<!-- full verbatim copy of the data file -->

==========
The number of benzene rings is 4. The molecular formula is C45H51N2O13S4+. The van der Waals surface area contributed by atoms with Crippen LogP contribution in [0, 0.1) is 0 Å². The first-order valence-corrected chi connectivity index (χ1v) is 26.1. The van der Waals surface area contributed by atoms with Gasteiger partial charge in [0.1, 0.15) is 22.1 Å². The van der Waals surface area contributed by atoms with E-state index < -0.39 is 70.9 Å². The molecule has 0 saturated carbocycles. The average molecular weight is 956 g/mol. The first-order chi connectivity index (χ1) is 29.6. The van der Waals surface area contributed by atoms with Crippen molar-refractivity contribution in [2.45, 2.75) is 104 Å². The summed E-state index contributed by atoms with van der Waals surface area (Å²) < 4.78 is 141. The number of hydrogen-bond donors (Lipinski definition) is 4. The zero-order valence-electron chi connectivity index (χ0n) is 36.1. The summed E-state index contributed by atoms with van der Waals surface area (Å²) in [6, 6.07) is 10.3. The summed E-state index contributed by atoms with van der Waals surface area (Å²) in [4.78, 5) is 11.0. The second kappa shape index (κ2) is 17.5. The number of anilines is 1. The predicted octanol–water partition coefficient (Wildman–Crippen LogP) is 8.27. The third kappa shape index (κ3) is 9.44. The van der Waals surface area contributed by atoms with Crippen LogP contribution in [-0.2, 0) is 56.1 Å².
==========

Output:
The number of benzene rings is 4. The molecular formula is C45H51N2O13S4+. The van der Waals surface area contributed by atoms with Crippen LogP contribution in [0, 0.1) is 0 Å². The first-order valence-corrected chi connectivity index (χ1v) is 26.1. The van der Waals surface area contributed by atoms with Gasteiger partial charge in [0.1, 0.15) is 22.1 Å². The van der Waals surface area contributed by atoms with E-state index < -0.39 is 70.9 Å². The molecule has 0 saturated carbocycles. The average molecular weight is 956 g/mol. The first-order chi connectivity index (χ1) is 29.6. The van der Waals surface area contributed by atoms with Crippen molar-refractivity contribution in [2.45, 2.75) is 104 Å². The summed E-state index contributed by atoms with van der Waals surface area (Å²) < 4.78 is 141. The number of hydrogen-bond donors (Lipinski definition) is 4. The zero-order valence-electron chi connectivity index (χ0n) is 36.1. The summed E-state index contributed by atoms with van der Waals surface area (Å²) in [6, 6.07) is 10.3. The summed E-state index contributed by atoms with van der Waals surface area (Å²) in [4.78, 5) is 11.0. The second kappa shape index (κ2) is 17.5. The number of anilines is 1. The predicted octanol–water partition coefficient (Wildman–Crippen LogP) is 8.27. The third kappa shape index (κ3) is 9.44. The van der Waals surface area contributed by atoms with Crippen LogP contribution in [-0.2, 0) is 56.1 Å².